ESL Resources for New Teachers

Michael Coleman
Michael Coleman
Elementary school principal; M.A. in K-12 Educational Leadership
ESL written in white chalk on a black chalkboard.

Typical Challenges for New Teachers

All new jobs are stressful in the beginning. However, nothing entirely prepares someone for their first job as a teacher. Those who have never taught may think that a first-year teacher should be ready to go because of their student teaching. However, this thought is not accurate.

New teachers are working with:

  • New curriculums
  • Developing engaging lesson plans
  • Modifying activities for the various students in their classes
  • Calling families
  • Completing induction program coursework

Finding a balance can be overwhelming for new teachers. Then, many new teachers may also have English learners (ELs) for the first time. They can be a mix of level one (non-English speakers) to level four (almost exiting the ESL program.) New teachers may have only had one course dedicated to English learners in their pre-service program and may not have ever worked with an EL during their student teaching.

English learners, just like any other student, come to class with their unique needs. An ESL teacher has to be ready to identify these needs and work with them to ensure great classroom management and engaging lessons. Finding ESL resources for teachers is essential in this process.

Challenges ESL Students Face

English learners have many barriers to overcome when they enter an English-speaking school. Analyzing possible challenges ESL students face before getting to your class as a new teacher will be highly beneficial.

ESL students may have only been in the country for a couple of weeks and are still acclimating to their new lives outside of school. They may have traveled with their families or left their families in their home countries. Moving can have many psychological effects on a child; be mindful of this as they enter your classroom.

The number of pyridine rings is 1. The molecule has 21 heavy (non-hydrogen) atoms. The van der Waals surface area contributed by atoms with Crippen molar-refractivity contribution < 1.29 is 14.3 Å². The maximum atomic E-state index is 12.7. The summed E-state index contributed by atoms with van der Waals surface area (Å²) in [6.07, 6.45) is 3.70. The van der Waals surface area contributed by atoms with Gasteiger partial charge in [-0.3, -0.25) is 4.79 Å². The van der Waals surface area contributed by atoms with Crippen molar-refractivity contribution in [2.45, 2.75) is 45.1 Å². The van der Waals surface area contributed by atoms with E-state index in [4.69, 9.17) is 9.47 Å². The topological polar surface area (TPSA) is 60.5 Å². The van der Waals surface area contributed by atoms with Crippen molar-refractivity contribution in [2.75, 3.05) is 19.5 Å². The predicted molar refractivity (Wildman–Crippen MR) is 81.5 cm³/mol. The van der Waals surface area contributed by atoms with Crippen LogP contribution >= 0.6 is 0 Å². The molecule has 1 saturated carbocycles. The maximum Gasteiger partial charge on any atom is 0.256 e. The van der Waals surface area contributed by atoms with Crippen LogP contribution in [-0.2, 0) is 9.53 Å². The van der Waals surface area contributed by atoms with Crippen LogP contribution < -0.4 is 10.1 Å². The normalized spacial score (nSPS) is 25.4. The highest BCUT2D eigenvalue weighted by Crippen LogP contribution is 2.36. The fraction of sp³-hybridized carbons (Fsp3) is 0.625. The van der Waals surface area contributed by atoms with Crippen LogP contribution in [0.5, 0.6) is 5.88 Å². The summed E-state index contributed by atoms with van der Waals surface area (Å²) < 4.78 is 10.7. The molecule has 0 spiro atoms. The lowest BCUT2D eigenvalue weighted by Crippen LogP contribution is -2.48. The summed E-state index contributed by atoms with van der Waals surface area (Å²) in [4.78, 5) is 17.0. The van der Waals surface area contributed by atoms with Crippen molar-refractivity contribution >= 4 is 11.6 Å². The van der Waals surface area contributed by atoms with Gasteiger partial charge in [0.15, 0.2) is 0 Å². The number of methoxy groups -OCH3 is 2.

Some ESL students may have had limited or interrupted schooling. Although they are in your seventh-grade math class, they may not have been in school since third grade. Due to not knowing the language, the content can be extremely difficult for them. Try to find out as much as possible about their previous schooling.

Classroom behaviors can also be troubling for some ESL students. Not understanding the rules or expected behaviors can lead to detentions, failing grades, and suspensions. Teachers may struggle with classroom management and ESL students if they do not prepare for them.

Instruction is the most challenging aspect of school for ESL students because of the language aspect. They are expected to be working with the same content as their native-English speaking peers, which is nearly impossible. This can be very frustrating and depressing for students who were perhaps stellar students in the schools of their first language.

ESL Resources for New Teachers: Classroom Management

Establish Routines

Even if a child does not speak any English, they are able to learn routines pretty quickly through modeling. Students will understand that they all get their notebook and write down the bell ringer on the board at the beginning of class. Even if the students do not understand English, they will find some success right at the beginning and become more engaged.

Make Connections